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Corporate clients will dominate surge in nanotech tool demand, study projects

Corporate research and development will dominate a surge in demand for nanotech tools in the coming years, according to a study released this week by a New York consulting firm that focuses on nanotechnology.

The study, by Lux Research, also projected that sales of nanotech tools could double to $1.1 billion in five years.

"Interest in nanotechnology focuses on remarkable applications ranging from computer displays to cancer treatments. But behind the scenes of nearly all such applications lie sophisticated tools that researchers use to inspect, fabricate and model matter at the nanoscale," a summary of the Lux "Truth About Nanotech Tools" study notes. "Sales of such tools will grow from $580 million in 2004 to $1.1 billion in 2010," the summary continues.

But the growth will come in new areas, the report suggests, noting that "the current market for nanotechnology tools is dominated by inspection tools, which account for 95 percent of 2004 revenue and saw dramatic growth during the early 2000s nanotech explosion, when many university nanotech centers were constructed."

The report excludes established nanotechnologies, such as semiconductors and data storage. That exclusion "significantly shortchanges the market potential for nanotech tools," said Max Lagally, the E.W. Mueller profession in the Department of Materials Science and Engineering at the University of Wisconsin-Madison.
The growth by the Lux Research study will largely come from corporate clients "because the university and national lab market is saturated," according to Lux Research analyst Vahe Mamikunian, co-author of the report. "In fabrication and modeling, growth prospects look much stronger - applications or nanoimprint lithography, a prominent fabrication tool, will gain traction through 2010," Mamikunian said, "And modeling will see higher adoption as vendors offer improved commercial tools."

The report projects:

• Inspection tools such as scanning probe microscopes and electron microscopes will experience tepid sing-digit growth as the academic market stalls and the smaller corporate base requires time to take off.

• Fabrication tools, dominated by nanoimprint lithography, will grow at double-digit rates as applications gain traction and as these tools move beyond R&D labs onto manufacturing floors.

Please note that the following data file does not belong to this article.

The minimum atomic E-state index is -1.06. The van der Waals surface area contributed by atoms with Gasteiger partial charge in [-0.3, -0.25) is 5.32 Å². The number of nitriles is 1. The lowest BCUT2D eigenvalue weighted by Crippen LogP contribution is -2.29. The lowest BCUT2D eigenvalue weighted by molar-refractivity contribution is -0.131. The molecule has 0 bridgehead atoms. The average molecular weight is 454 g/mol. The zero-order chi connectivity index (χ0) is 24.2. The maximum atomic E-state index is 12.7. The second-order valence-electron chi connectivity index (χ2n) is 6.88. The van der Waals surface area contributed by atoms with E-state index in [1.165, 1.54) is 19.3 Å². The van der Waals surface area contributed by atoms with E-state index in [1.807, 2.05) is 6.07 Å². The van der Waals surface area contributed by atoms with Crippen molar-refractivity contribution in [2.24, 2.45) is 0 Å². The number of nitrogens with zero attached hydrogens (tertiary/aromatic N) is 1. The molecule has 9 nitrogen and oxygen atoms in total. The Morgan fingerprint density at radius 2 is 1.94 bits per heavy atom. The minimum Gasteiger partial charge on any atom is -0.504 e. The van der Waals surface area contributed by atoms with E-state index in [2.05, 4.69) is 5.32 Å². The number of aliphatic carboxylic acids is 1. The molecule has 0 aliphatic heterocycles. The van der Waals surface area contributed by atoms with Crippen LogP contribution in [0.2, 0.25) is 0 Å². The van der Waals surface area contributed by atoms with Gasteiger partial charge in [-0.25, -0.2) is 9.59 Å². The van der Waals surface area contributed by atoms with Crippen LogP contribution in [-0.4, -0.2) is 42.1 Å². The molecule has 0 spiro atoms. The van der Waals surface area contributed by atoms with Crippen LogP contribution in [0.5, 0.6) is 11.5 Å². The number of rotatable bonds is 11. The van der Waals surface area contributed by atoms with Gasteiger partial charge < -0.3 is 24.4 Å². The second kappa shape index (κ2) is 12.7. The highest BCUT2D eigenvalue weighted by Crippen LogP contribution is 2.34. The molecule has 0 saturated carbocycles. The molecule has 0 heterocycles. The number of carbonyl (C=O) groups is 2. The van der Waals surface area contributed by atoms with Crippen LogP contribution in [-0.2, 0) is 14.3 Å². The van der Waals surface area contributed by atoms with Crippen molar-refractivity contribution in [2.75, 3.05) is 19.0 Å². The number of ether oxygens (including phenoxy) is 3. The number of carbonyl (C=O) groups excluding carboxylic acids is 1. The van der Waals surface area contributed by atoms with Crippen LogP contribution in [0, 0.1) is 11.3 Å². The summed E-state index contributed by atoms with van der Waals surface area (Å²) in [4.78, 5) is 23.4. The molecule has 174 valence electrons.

• Modeling tools will experience strong growth over the next five years as software makers concentrate on improving accuracy and enhancing ease of use. However, entrenched user skepticism will keep penetration far lower than in the other two categories, making modeling the smallest of the three by 2010.

The tools will not be widely adopted by nanomaterials manufacturers for quality control, as some industry observers have predicted, the report says. "The nanomaterials manufacturers we spoke to tell us that faster and cheaper alternatives are available for routine quality control," said Michael Holman, a Lux Research analyst and co-author of the report. Those manufacturers also said "they only need inspection tools like scanning probe microscopes and electron microscopes for process development and spot checks," Holman said. "When these companies begin shipping products, they don't see the need to buy new tools beyond what they already have for R&D."

UW's Lagally sees greater potential for nanotech tools. "As these established technologies reach more and more into the nano domain, they will require inspection and metrology tools that are capable of providing detailed information, at the nanometer range, of fabrication processes and their reliability," he said. " We expect growth to come to a significant extent in these areas, as conventional tools are no longer able to provide the needed information. Nanofabrication tools actually probably have a longer timeline to significant sales because of industry resistance to change, and sales will be restricted to early adopters at universities for some time to come. These tools still represent such a small component of the market that even double-digit growth will represent small numbers for several years to come."

Lagally, who reviewed the research summary, said "the report likely underestimates the growth of inspection tools, because it is likely based on present technology in these instruments. nPoint, for example, feels that the capabilities of many of the most common inspection systems can be expanded to achieve greater precision and speed at the nanolevel with its positioning systems, and that this greater precision and speed will drive sales of next-generation inspection tools even in academic institutions."

The Lux report also predicts merger and acquisition activity in all three tool categories "as larger vendors look for new ways to co-opt potential competitors."

David Niles is senior contributing editor for WTN. He can be reached at

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